Fact Check: Seattle City Councilmembers' statements on homelessness

Fact Check: Seattle City Councilmembers' statements on homelessness

KIRO 7 fact checked statements made by Seattle City Council members Lisa Herbold and Teresa Mosqueda before the June 12 repeal of the $275-per-employee head tax. Follow this link to see details on the head tax and repeal. The fact check is below.

Statements by Lisa Herbold: 

“Seattle built 944 units of deeply affordable housing in 2017”

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NOT QUITE: Seattle committed $94 million towards deeply affordable housing in 2017, but only 3 of those projects were completed in 2017: Mercy Othello Plaza, Alex Jackson House, Plymouth on First Hill for a total of 225 units. The remaining units are in the permitting process or under construction and will open by the end of 2019.

“A recent Zillow study shows that a 5% increase in the median rent correlates with a 250% increase in homelessness”

NOT TRUE: From Zillow study: "In Washington, D.C., our model shows that a 5 percent average rent increase in 2016 would have translated to 224 additional people experiencing homelessness, for a total of 8,722. In Seattle, that increase would add 258 people to the homeless population for a total of 12,498."

“5,000 moved out of homelessness into permanent housing in 2017”

LIKELY: All Home King County report says 11,206 homeless households in the county exited to permanent housing between April 1, 2017 and March 31, 2018, most likely a majority from Seattle.

“83% reported living in King Co at the time they became homeless” meaning Seattle policies didn’t attract more homeless people to the area.

MISLEADING: The statistic comes from the 2018 "Count Us In" survey, conducted by government employees. While the annual count found more than 12,000 homeless individuals in the county, the teams conducting the survey portion only made contact with 1,056 people. Of those, only 888 answered the question about where they lived when they became homeless, so the sample size of this question is approximately 7%.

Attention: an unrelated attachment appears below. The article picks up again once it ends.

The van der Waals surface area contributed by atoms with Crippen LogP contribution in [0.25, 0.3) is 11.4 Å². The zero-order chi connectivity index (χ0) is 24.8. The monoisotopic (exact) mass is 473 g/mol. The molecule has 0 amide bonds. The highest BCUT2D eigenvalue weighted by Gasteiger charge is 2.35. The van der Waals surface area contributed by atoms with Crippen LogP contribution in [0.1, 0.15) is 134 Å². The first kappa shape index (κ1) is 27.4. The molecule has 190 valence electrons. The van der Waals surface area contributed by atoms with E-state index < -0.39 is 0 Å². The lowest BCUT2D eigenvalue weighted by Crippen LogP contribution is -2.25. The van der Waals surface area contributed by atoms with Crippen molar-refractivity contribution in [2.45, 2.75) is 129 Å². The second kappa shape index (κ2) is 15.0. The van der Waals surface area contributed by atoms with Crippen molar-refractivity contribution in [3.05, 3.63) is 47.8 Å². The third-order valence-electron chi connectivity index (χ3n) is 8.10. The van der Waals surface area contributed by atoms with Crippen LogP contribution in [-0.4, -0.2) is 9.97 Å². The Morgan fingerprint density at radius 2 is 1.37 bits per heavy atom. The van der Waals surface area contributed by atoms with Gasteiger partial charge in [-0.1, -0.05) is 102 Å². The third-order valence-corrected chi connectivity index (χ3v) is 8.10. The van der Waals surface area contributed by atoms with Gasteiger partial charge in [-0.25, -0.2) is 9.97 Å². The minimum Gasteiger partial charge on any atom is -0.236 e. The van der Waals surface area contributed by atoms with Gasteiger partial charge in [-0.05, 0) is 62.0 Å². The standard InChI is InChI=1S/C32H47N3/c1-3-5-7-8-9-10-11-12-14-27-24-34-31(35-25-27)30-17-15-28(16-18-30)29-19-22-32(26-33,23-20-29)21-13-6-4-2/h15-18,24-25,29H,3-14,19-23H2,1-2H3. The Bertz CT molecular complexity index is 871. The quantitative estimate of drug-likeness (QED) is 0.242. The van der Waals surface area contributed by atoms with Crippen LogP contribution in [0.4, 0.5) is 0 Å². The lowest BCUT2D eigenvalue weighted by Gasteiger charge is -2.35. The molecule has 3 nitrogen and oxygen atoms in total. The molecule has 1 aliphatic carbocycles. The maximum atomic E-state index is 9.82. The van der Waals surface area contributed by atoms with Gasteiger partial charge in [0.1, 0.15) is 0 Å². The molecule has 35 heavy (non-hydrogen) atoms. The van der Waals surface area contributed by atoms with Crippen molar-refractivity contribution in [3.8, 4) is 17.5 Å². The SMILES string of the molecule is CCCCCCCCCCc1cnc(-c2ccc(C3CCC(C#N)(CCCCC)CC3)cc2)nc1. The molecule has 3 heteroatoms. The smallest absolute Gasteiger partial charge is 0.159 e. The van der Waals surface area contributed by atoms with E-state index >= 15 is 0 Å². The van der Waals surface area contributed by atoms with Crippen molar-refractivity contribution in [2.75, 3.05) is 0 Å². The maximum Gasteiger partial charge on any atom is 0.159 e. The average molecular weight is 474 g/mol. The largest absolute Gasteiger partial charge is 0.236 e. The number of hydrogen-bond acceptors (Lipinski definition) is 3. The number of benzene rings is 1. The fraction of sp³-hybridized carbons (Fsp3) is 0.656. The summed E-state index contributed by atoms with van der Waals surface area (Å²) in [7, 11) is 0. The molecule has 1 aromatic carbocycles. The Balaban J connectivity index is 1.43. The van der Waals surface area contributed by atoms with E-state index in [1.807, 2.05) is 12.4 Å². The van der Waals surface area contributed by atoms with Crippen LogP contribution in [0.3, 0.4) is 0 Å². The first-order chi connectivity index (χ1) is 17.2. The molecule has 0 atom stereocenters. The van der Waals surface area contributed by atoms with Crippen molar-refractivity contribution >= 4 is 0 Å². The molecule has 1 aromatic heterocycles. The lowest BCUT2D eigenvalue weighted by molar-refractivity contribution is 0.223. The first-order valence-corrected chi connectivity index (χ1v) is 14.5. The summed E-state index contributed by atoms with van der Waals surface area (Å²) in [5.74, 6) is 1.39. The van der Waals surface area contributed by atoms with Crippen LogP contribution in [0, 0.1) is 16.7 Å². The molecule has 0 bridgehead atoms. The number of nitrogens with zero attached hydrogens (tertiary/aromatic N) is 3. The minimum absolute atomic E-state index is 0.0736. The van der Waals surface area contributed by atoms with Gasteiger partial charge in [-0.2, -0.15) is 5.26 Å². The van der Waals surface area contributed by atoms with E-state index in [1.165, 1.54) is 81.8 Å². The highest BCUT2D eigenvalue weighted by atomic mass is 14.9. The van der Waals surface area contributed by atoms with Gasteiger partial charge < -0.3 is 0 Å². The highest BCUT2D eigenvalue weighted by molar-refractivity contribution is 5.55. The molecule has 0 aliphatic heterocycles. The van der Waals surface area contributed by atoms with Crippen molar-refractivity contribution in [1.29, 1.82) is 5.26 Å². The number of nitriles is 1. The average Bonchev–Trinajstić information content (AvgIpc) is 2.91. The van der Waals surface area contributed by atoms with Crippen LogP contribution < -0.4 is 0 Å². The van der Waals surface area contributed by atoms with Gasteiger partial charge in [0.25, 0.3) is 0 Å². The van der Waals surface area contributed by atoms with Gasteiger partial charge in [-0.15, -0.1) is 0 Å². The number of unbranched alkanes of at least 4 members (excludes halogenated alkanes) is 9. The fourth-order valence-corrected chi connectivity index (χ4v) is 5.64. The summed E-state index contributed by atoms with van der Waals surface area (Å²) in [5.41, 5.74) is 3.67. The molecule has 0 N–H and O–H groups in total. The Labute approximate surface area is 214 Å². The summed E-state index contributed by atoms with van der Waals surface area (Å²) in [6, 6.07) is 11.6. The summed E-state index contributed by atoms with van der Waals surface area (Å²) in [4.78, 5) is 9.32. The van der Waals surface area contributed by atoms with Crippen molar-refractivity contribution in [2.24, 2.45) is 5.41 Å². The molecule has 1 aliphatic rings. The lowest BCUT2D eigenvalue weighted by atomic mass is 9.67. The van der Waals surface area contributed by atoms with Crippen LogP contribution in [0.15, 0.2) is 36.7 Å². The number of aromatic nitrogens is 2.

Count Us In was a comprehensive community effort, with the participation of over 200 individuals with a lived experience of homelessness, more than 600 community volunteers, staff from various city and county departments, and other community partners interested in ending homelessness.

Statements by Teresa Mosqueda: 

“9,000 homeless moved into permanent housing since 2014”

It’s hard to tell where these numbers come from. The council members repeatedly quote number of homeless, but most data counts households and not individuals, so unknown if there’s a formula they're using to come up with an individual count.

"3,000 moved out of homelessness in 1st quarter of 2018"
Human services department report in May says 3,030 people were moved into permanent housing OR MAINTAINED THEIR HOUSING, thus it includes people who had already been moved out of homelessness

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